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Colored illustrations of obstetrics manipulations and instrumentation techniques of a Turkish surgeon Serafeddin Sabuncuoglu in the 15th century

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Colored illustrations of obstetrics manipulations and instrumentation techniques of a Turkish surgeon Serafeddin Sabuncuoglu in the 15th century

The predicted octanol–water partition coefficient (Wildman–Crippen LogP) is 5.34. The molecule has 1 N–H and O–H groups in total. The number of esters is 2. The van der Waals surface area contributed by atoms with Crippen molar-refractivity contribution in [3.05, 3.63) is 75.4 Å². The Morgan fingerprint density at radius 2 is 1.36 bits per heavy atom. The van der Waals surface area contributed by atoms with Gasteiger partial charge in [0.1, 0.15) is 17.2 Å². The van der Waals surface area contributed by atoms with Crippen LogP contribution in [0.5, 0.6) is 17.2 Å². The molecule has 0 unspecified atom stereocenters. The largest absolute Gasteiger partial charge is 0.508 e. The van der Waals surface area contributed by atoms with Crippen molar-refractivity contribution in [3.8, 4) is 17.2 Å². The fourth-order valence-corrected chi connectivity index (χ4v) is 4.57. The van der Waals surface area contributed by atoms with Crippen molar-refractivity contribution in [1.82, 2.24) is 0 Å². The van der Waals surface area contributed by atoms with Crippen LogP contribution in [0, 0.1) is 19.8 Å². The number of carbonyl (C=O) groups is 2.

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  Colored illustrations of obstetrics manipulations and instrumentationtechniques of a Turkish surgeon Serafeddin Sabuncuogluin the 15th century Hasan Kafali a,* , Sahin Aksoy b , Ferda Atmaca c , Imran San d a  Department of Obstetrics and Gynaecology, Harran University Medical School, Sanliurfa, Turkey b  Department of Medical Ethics and History of Medicine, Harran University Medical School, Sanliurfa, Turkey c  Department of Obstetrics and Gynaecology, Sanliurfa State Hospital, Sanliurfa, Turkey d  Department of Otorhinolaryngology, Harran University Medical School, Sanliurfa, Turkey Received 28 January 2002; accepted 16 May 2002 Abstract Serafeddin Sabuncuoglu (1385–1470) was the author of the first illustrated surgical textbook   Cerrahiyyet’u¨ l Haniyye  (Imperial Surgery) inthe Turkish–Islamic literature. In the obstetric section he gave detailed descriptions of normal and abnormal presentation, surgicalmanipulation of intrauterine foetal death and retained placenta. He wrote about previously described procedures and the obstetric cultureof his time. Some authors have claimed that he only translated Abu Kasim-al Zahrawa (Albucasis)’s  Al-Tasrif   (Textbook of Surgery) andaddedtheillustrationsofthesurgicaltechniques.Evenifthisis accepted,theillustrationsareenoughtoentitlethisworkasamilestone.Inthispaper, we describe the contributions of this pioneer in obstetrics and compare his recommendations with the current practice. # 2002 Published by Elsevier Science Ireland Ltd. Keywords:  Serafeddin Sabuncuoglu; Medical history; Pioneers in medicine; History of surgery 1. Introduction Medicine is the culmination of the efforts of millions of people and tens of different civilisations [1], some knownand others not.In the period between the ancient civilisations of Egypt,Greece, Rome, Persia and India, and the Renaissance periodin Europe, ‘‘the dark ages’’, the knowledge of medicine waskept alive by another culture, the Arabs and Muslims [2].The nomenclature, ‘‘the dark ages’’, reflects the state of civilisation in Europe between the 7th and 13th centuries butnot in the state of affairs in the Arab world where sciencewas active and healthy. The period has been unjustifiablyneglected.One of the famous Turkish surgeons was SerafeddinSabuncuoglu who lived in the 15th century in Amasya, asmall city in central Anatolia [3]. He wrote  Cerrahiyyet’u¨ l Haniyye  (Imperial Surgery), the first Turkish–Islamic sur-gical textbook in 1465 at the age of 80 years [4]. The book was rediscovered in 1936 by Suheyl Unver, a Turkishmedical historian, and its illustrations were published in aseparate volume [5]. There are three srcinal hand-writtencopies, two in Istanbul, in the Fatih Millet Library and theCapa Medical History Department of Istanbul University,and the third in the Bibliotheque Nationale in Paris. Eachcopy differs from the others, and none is complete [6–8]. Cerrahiyyet’u¨ l Haniyye  consists of three chapters total-ling 206 pages and covering 193 topics. These deal withobstetrics and gynaecology, general surgery, paediatric sur-gery, ophthalmology, thoracic surgery, orthopaedic surgery,and urologic surgery. The obstetric section is mainly con-cerned with normal and abnormal labour, delivery of thedead foetus, and management of retained placenta [4].In the following section, we describe some highlightsfrom the book, print some illustrations and comment onSabuncuoglu’s advice. 2. Selected recommendations Sabuncuoglu devoted one topic to midwifery, includingthe problems of difficult labour and ways to hasten and to European Journal of Obstetrics & Gynecology andReproductive Biology 105 (2002) 197–202 * Corresponding author. Present address: Harran Universitesi TipFakultesi Hastanesi, 63100 Sanliurfa, Turkey. Tel.:  þ 90-414-314-21-59. E-mail address:  hasankafali@hotmail.com (H. Kafali).0301-2115/02/$ – see front matter # 2002 Published by Elsevier Science Ireland Ltd.PII: S0301-2115(02)00203-8  ease labour. He observed that patients who hold their breathfor a long period and exert some strength delivered the childfast. He advocated assisting delivery by gently pushingdownwards on the parturient abdomen. He believed thatdelivery was easier if the mother sits upright and sneezeswith her nose and mouth closed and he recommended herbaldrugs that cause sneezing to ease the labour. In patients withcephalic presentation and regular uterine contracted heurged the midwife to ease the labour with amniotomy byusing scalpels or hand. He suggested that the midwife easedlabour with gentle massage with warm essential oil over theabdomen and genital area.He described abnormal presentations as conditions underwhich the foetus itself caused difficult delivery, and gavedetailed instruction for handling various kinds of casesincluding those where the foetus was dead. He described‘podalic version’ for compound feet or hand presentations.He said ‘‘ . . .  push the presenting part into the uterus gentlyfirst,lifthimupandthenlittlebylittleturnthewholebodytoa normal position’’ [4]. In neglected transverse lie, heaugmented labour with amniotomy and if the foetal neck or face was encircled by the umbilical cord after amniotomyhe recommended immediate cord cutting [4]. He referred tothe multiple pregnancy section of Al-Zahrawi and said ‘‘inonly a few cases I have seen the foetus survived aftermultiple deliveries’’ [4].He pointed out the need for surgical manipulation anddestructive procedures in dead foetuses that could not beotherwise delivered [4] anddescribed the equipment in detail(Figs. 1–4). He said ‘‘ . . .  if patient shows serious signs likeunconsciousness, poor verbal response, weak pulse do nottouchthesepatientssincesomeofthesepatientmayprobablybe going to die’’ [4]. His technique for delivering the deadfoetus was mainly based on hook insertion for traction anddecompression of the foetal head, thorax and abdomen. Hedescribed feasible points on the body of the foetus for hook insertion to deliver the foetus with traction. He advised theoperator to use one hand to guide the hook insertion. If anypart of a dead foetus impacts at the pelvic inlet he recom-mends the operator encouraging the process of dilatation bygentle rubbing of the opening with an oiled forefinger.If hydrocephaly causes obstructed delivery in a deadfoetus, he suggests foetal head decompression by meansof transvaginal needle or scalpel. If the obstruction is due toa large size of foetal head other than hydrocephaly, hesuggested crushing the foetal skull. When the after-cominghead of a normally formed dead foetus is impacted at theinlet, he recommended fixation of the foetal head with theoperator’sotherhand,andhookinsertionintothe foetalheadfor traction. Sabuncuoglu suggests that after every foetaldeath the uterus should be evacuated as soon as possiblesince his master, Al-Zahrawi, had reported pelvic infectionsafter prolonged retention of a dead foetus.He also reports removal of retained placenta [4]. If thepatient has an open cervix, he recommended the adminis-tration of herbal drug which has sneezing effect with noseand mouth closed. If the cervix is closed, he used a kind of nebulizer probably devised by himself (Fig. 5). This wascomposed of a soil jug covered with a lid and with a reedpipe inserted. He says ‘‘ . . .  fill the jug with herbal drug andboil it, insert the other end of reed pipe into the vagina andkeep there till vapour of drug reaches cervix and uterus. Fig. 1. Instrument called ‘Midfa’ used for pushing foetal head into the uterus and instrument called ‘Mi dah’ used for crushing foetal body.198  H. Kafali et al./European Journal of Obstetrics & Gynecology and Reproductive Biology 105 (2002) 197–202  Then administer a herbal drug for sneezing. Despite theseefforts if placental delivery remains unsuccessful, use themanual delivery of placenta’’ [4]. He says ‘‘ . . .  if theplacenta is attached to cervical canal, do not apply too muchstrength to the placenta as it may cause catastrophe forpatients.  . . . shakethe placenta alloversideandpullitgentlylittle by little, perhaps it istheway of placental delivery.’’[4]As a final attempt he recommended the use of a cupper or asoil made device called ‘Mibhar’ which contained a herbaldrug and operated as a nebulizer. 3. Comments Cerrahiyyet’u¨ l Haniyye  does not include many obstetricinnovations. However, several observations and descriptions Fig. 2. Instruments used for foetal head crushing and hook for traction.Fig. 3. A kind of scalpel called ‘Mibza’ used for foetal cutting.  H. Kafali et al./European Journal of Obstetrics & Gynecology and Reproductive Biology 105 (2002) 197–202  199  remainvalid today. Recent research indicates that an uprightposition as opposed to a recumbent position is more com-fortable for parturition, and reduces the time of both labourand delivery [9]. Massage with essential oil used by Sabun- cuoglu may well be the equivalent of the modern practice of aromatherapy, which has been gaining in popularity over thelast 10–15 years. Some of the oils that are used in labour anddelivery are used as adjuncts to conventional pain relief measures. Some modern obstetricians still advise patients tohold their breath for a long period and exert their fullstrength to hasten delivery as suggested by Sabuncuoglu,and amniotomy is still used for augmentation of labour. It isdifficult now to determine how efficacious or harmful hisherbal treatments might have been, but we ought not tounderestimate the potential, at least, for a placebo effect of some of these treatments.The need for destructive procedures on a dead foetus israre today and most present day obstetricians are unfamiliarwith them. With proper medical care, obstruction of a deadfoetus is seldom encountered and the foetus who cannot bedelivered vaginally is delivered by caesarean section. How-ever, in developing countries obstructed labour remains aproblemandaskilfullyperformeddestructiveoperationmaybe far safer than caesarean section. External version hasbeen amatterofdebateformanydecadesandappearstobeasafe alternative for the management of breech presentationnear term. Internal podalic version in contrast is almostobsolete. There is no evidence that Sabuncuoglu had per-formed caesarean sections. Some of his practices are nowobsolete. Trying to hasten dilatation by rubbing the cervix isdangerous since the midwife’s finger is likely to introduceinfection. Cutting the umbilical cord if it encircles thefoetus’ neck or face is also dangerous. Our present methodof manipulation for the treatment of post partum retainedplacenta is not very different than the method employedby Sabuncuoglu. He offered a gentle traction on the umbi-lical cord in delivery of placenta and pointed out one of themost serious complications, ‘uterine inversion’, if strongtraction is applied before separation of the placenta. Inmodern practice manual removal is employed as it was bySabuncuoglu.He used a combination of mandrake root and almond oilas general anaesthetic and analgesic [10,11], but does notmention using these drugs during labour. He claimed to haveperformed therapeutic trials first on animals, then on him-self, and only finally on the patients [12]. Following the Fig. 4. A kind of hook used for foetal traction. Fig. 5. Nebulizer devised by Sabuncuoglu used for cervical ripening.200  H. Kafali et al./European Journal of Obstetrics & Gynecology and Reproductive Biology 105 (2002) 197–202  Muslim thinkers’ tradition he was open about his faults,and freely credited other writers from whom he obtainedknowledge, such as Hippocrates, Galen, Al-Zahrawi, aswell as others who are now forgotten [13]. Sabuncuogluwas the first to describe the classical position for gynae-cologic examination, and illustrated a ‘‘ tabibe ’’ (femalephysician) operating on a patient [3] (Figs. 6 and 7). Previously males had not been allowed to practise evenmidwifery in the West for centuries, let alone acknowl-edged as  tabibe  [14]. Sabuncuoglu did not hesitate toillustrate the details of obstetric and gynaecologic proce-dures or to depict women dealing with and performingprocedures on female patients. Although the Turkish lord-ships encouraged writing in the Turkish language, the factthat the Ottoman Empire was Islamic forced many scien-tists, theologians and philosophers to write in Arabic.On the other hand, painting, drawing and sculpture werefrowned on by Islamic rules. Sabuncuoglu was a pioneer inwriting in Turkish, although he knew Arabic and Persian aswell. He illustrated his surgical techniques with colouredminiatures, drawn modestly and in serious spirit accordingto Islamic rules.Despite all his merit, Sabuncuoglu was not widely knownin his time and his book was forgotten for centuries. Cerrahiyyet’u¨ l Haniyye  was rediscovered only 60 yearsago [15,16].One cannot help but admire Sabuncuoglu. He not onlypreserved, but also added to, earlier achievements in med-icine and was a pioneer surgeon and medical writer stillremembered 600 years later.  Fig. 6. Illustration of ‘‘ tabibe ’’ (female physician) operating on a patient.Fig. 7. Illustration of vaginal speculum devised by Sabuncuoglu.  H. Kafali et al./European Journal of Obstetrics & Gynecology and Reproductive Biology 105 (2002) 197–202  201